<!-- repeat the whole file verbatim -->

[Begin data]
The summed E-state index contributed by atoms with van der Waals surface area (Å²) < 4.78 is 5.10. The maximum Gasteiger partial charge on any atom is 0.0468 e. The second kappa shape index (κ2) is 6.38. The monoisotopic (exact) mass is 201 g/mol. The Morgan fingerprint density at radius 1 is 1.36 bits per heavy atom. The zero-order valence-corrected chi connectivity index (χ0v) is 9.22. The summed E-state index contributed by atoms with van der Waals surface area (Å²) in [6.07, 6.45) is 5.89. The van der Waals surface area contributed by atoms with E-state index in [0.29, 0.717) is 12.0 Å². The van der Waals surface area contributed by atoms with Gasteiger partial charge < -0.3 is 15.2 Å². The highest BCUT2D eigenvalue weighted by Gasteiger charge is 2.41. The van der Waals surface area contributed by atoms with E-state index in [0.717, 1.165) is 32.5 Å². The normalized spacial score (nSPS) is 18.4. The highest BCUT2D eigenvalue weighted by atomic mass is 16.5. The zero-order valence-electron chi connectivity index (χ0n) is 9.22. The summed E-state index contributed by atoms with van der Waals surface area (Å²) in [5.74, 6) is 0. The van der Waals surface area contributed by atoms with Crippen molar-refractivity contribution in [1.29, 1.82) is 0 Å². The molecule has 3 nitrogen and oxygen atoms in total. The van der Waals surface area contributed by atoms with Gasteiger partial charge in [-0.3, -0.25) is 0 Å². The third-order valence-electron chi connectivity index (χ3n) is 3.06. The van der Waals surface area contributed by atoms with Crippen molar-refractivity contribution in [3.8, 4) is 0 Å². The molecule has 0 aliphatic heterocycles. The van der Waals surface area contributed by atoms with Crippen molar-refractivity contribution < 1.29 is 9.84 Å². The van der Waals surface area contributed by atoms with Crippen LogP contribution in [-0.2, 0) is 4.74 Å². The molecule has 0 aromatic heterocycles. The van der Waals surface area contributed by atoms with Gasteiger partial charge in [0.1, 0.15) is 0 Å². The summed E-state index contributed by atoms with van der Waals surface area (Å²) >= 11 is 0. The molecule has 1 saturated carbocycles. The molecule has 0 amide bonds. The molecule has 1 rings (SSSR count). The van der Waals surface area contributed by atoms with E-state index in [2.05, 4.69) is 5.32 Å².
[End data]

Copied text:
The summed E-state index contributed by atoms with van der Waals surface area (Å²) < 4.78 is 5.10. The maximum Gasteiger partial charge on any atom is 0.0468 e. The second kappa shape index (κ2) is 6.38. The monoisotopic (exact) mass is 201 g/mol. The Morgan fingerprint density at radius 1 is 1.36 bits per heavy atom. The zero-order valence-corrected chi connectivity index (χ0v) is 9.22. The summed E-state index contributed by atoms with van der Waals surface area (Å²) in [6.07, 6.45) is 5.89. The van der Waals surface area contributed by atoms with E-state index in [0.29, 0.717) is 12.0 Å². The van der Waals surface area contributed by atoms with Gasteiger partial charge < -0.3 is 15.2 Å². The highest BCUT2D eigenvalue weighted by Gasteiger charge is 2.41. The van der Waals surface area contributed by atoms with E-state index in [0.717, 1.165) is 32.5 Å². The normalized spacial score (nSPS) is 18.4. The highest BCUT2D eigenvalue weighted by atomic mass is 16.5. The zero-order valence-electron chi connectivity index (χ0n) is 9.22. The summed E-state index contributed by atoms with van der Waals surface area (Å²) in [5.74, 6) is 0. The van der Waals surface area contributed by atoms with Crippen molar-refractivity contribution in [1.29, 1.82) is 0 Å². The molecule has 3 nitrogen and oxygen atoms in total. The van der Waals surface area contributed by atoms with Gasteiger partial charge in [-0.3, -0.25) is 0 Å². The third-order valence-electron chi connectivity index (χ3n) is 3.06. The van der Waals surface area contributed by atoms with Crippen molar-refractivity contribution in [3.8, 4) is 0 Å². The molecule has 0 aliphatic heterocycles. The van der Waals surface area contributed by atoms with Crippen molar-refractivity contribution < 1.29 is 9.84 Å². The van der Waals surface area contributed by atoms with Crippen LogP contribution in [-0.2, 0) is 4.74 Å². The molecule has 0 aromatic heterocycles. The van der Waals surface area contributed by atoms with Gasteiger partial charge in [0.1, 0.15) is 0 Å². The summed E-state index contributed by atoms with van der Waals surface area (Å²) >= 11 is 0. The molecule has 1 saturated carbocycles. The molecule has 0 amide bonds. The molecule has 1 rings (SSSR count). The van der Waals surface area contributed by atoms with E-state index in [2.05, 4.69) is 5.32 Å².